Understanding Teen Development: Why They Need to Push us AwayParents
Understanding Teen Development: Why They Need to Push us Away
“Mom go away.” This is the third time my daughter has uttered these words this afternoon. She’s been home for an hour. Many days I appreciate the fact that being rejected by my tween is part of her teen development, and I smile or even laugh. This is something that she should be doing! But some days it’s hard not to take personally.
You Are Not Alone
I realize I’m not alone. During the tween and teen years, many children try to separate themselves from their parents’ influence. Perhaps your son walks ten feet behind you. Or your daughter buries herself in her phone. It’s how teens assert themselves. It’s how they let us know they need to be independent. Now’s the time they may outwardly tell us how they can’t stand us, how we handle certain things or how we embarrass them on a regular basis.
They Push Us Away Because They Love Us
But we need to remind ourselves that our children sometimes outwardly “hate” us precisely because of … how deeply they actually love us! It’s true!
Preparing for a New Nest?
They’re preparing for what may be perhaps one of the hardest tasks in their lives — flying from the nest. Leaving home! It’s hard to imagine why they’d want to fly the coop in the first place. After all, parents work hard to make sure their home is as comfortable and safe for their children as possible. I remember when my daughter was eight-years-old she once said that if she moved away from home to go to college that she wanted my husband and me to move in with her there. (I will be sure to remind her she said this when she eventually reaches that point!) But for now, it’s time for her to start imagining home as somewhat uninhabitable. That helps soften the blow when she eventually does go.
Finding Themselves by Separating from You
It makes sense that in order to figure out who they are, to find their own identities, to build up their own sense of self and esteem, teens have to see themselves as very different from us — especially if they are quite similar. “Who am I?” is a major developmental question of adolescence. “Not you!” is a simple answer. Our teens sometimes have to see us as offensive, bothersome or hopelessly embarrassing as a critical step towards seeing themselves as unique people.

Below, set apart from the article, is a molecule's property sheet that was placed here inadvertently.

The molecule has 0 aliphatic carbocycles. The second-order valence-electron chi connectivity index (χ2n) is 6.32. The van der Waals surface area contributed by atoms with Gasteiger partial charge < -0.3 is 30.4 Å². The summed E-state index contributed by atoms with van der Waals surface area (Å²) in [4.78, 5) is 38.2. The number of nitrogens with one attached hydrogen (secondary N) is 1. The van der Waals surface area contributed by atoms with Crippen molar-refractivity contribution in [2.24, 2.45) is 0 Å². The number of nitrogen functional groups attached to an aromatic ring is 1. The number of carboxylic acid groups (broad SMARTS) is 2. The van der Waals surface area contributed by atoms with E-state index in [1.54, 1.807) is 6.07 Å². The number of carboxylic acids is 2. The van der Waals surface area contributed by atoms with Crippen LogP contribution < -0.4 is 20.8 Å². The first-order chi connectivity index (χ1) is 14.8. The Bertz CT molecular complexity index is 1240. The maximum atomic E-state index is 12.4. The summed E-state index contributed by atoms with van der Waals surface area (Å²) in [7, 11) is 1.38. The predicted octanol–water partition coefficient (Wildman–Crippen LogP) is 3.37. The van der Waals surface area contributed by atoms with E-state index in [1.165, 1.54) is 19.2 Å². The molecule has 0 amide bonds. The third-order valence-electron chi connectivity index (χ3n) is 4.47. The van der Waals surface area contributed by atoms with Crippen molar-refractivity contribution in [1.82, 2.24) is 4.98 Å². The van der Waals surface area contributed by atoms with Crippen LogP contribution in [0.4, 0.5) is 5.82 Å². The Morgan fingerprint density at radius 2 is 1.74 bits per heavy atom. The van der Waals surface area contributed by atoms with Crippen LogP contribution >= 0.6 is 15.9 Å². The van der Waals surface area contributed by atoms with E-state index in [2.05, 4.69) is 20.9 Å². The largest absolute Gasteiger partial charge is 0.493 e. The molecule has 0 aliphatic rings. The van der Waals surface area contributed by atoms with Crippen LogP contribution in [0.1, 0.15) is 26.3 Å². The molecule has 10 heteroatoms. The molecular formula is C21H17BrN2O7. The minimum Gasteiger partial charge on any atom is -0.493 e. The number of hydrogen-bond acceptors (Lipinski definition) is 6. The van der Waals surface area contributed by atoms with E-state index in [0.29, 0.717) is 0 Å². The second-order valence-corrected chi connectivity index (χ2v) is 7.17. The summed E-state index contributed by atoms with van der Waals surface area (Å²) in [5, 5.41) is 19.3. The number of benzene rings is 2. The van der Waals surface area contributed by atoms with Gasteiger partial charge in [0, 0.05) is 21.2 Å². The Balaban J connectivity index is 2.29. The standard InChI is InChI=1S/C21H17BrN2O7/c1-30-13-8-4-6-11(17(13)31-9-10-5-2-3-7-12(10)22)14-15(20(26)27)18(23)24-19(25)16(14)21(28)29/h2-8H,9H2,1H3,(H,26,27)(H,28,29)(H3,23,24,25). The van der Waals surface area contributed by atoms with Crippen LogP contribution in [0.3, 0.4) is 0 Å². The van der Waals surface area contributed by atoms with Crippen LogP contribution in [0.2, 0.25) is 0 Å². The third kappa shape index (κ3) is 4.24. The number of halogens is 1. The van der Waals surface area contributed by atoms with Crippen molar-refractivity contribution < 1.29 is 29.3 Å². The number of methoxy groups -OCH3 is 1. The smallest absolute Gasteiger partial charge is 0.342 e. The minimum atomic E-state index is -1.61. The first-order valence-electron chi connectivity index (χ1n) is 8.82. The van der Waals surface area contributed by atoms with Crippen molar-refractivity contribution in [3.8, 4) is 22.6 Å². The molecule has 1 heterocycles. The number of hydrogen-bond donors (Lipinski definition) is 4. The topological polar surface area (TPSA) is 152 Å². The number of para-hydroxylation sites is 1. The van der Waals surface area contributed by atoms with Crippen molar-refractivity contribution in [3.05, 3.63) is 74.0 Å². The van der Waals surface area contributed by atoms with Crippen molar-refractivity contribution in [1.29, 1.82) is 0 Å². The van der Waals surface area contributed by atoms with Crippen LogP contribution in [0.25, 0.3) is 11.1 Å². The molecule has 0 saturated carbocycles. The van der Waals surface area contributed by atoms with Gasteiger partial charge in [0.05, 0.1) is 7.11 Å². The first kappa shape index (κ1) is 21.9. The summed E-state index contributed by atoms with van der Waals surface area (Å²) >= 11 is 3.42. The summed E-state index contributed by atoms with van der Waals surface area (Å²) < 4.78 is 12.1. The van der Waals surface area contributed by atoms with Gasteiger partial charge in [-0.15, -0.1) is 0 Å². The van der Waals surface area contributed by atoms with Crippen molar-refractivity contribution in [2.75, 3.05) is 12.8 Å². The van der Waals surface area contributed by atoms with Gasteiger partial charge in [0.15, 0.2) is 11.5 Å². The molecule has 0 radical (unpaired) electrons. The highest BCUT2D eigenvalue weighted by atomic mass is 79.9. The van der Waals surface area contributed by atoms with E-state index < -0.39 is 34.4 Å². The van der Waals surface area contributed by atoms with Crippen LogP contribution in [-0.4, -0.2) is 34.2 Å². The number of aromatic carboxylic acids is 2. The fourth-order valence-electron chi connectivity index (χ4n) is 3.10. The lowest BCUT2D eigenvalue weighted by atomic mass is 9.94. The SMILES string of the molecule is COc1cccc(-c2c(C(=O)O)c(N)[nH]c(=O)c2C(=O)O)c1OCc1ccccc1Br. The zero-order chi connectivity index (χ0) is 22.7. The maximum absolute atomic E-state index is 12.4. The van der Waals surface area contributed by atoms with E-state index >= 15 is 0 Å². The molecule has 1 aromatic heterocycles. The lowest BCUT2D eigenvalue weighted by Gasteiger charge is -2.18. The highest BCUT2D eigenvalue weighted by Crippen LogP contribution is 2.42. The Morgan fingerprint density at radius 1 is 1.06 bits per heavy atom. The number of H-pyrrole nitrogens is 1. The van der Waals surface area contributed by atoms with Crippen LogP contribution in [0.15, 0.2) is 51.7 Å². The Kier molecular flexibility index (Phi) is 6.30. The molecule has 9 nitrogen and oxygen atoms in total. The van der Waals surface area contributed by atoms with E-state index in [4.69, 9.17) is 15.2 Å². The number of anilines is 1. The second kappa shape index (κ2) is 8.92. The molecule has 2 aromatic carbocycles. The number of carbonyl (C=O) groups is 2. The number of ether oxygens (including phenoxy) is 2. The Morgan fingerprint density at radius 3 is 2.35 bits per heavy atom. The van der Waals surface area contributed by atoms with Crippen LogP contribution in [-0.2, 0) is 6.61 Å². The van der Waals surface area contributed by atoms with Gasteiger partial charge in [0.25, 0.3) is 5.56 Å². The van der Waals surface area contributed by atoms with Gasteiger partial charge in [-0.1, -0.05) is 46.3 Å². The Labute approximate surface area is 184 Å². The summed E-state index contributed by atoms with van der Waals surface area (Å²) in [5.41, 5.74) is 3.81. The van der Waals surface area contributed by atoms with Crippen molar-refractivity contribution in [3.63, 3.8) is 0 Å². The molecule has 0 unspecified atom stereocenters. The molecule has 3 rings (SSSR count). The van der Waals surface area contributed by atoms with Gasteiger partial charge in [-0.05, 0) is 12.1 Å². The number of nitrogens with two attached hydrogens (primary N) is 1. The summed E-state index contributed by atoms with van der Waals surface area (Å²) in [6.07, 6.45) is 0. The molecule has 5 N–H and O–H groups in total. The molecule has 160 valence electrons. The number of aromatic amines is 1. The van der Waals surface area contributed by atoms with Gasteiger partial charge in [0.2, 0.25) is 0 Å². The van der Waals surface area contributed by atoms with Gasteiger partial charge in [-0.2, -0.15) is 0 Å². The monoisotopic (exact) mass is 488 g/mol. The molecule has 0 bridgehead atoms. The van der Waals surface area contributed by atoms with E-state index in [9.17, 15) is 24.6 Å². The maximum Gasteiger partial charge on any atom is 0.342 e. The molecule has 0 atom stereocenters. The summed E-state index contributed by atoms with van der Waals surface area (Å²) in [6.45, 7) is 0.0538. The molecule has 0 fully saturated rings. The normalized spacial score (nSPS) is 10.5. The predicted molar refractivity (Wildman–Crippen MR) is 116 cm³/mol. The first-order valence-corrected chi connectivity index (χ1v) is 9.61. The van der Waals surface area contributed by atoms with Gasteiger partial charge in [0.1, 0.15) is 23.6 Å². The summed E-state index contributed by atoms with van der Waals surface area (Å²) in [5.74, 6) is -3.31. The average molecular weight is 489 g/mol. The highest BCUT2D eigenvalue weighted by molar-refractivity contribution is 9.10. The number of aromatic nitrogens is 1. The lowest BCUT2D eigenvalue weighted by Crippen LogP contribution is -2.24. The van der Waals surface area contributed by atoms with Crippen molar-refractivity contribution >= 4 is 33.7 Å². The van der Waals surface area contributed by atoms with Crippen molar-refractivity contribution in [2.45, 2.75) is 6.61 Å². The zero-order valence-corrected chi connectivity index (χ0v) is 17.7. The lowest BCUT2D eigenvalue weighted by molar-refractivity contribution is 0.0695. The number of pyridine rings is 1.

So, the next time your tween or teen is giving you the ol’ heave-ho, say to yourself, “Wow, I have done such a good job establishing a strong relationship, that she is really struggling with how much she cares about me!” Or try, “He is so much like me that he has to push me away to find himself.” Genuinely knowing this, you’ll get through just about anything your teen throws your way.
Most importantly, trust that after this temporary but necessary, phase of development, your child will again appreciate you. Ultimately when they leave, you won’t have an empty nest. Your children will be “in flight.” They’ll be comfortable returning to the home where they received so much love and support.
Support Teens Asking the Fundamental Question of Adolescence
Teens are faced with the big question of adolescence, “Who am I?” As they try to answer this complex question, it’s rather like putting together a jigsaw puzzle. Learn how to support teens as they seek the answer.
Offer clear boundaries around safety and morality. This forms the puzzle edges against which they can push.
We are the role models that they can measure themselves against. We are the covers on the box that remind them of what it means to be a healthy adult.
Allow Trial and Error
Get out of the way as they work on the pieces in the middle. This takes trial and error -- a vital part of adolescence. This is how teens discover their strengths and limitations, their sense of style, their character, and their ethics and morals.
Trust Their Ability
Trust that your teens will solve the puzzle on their own. Remain available if and when they need guidance.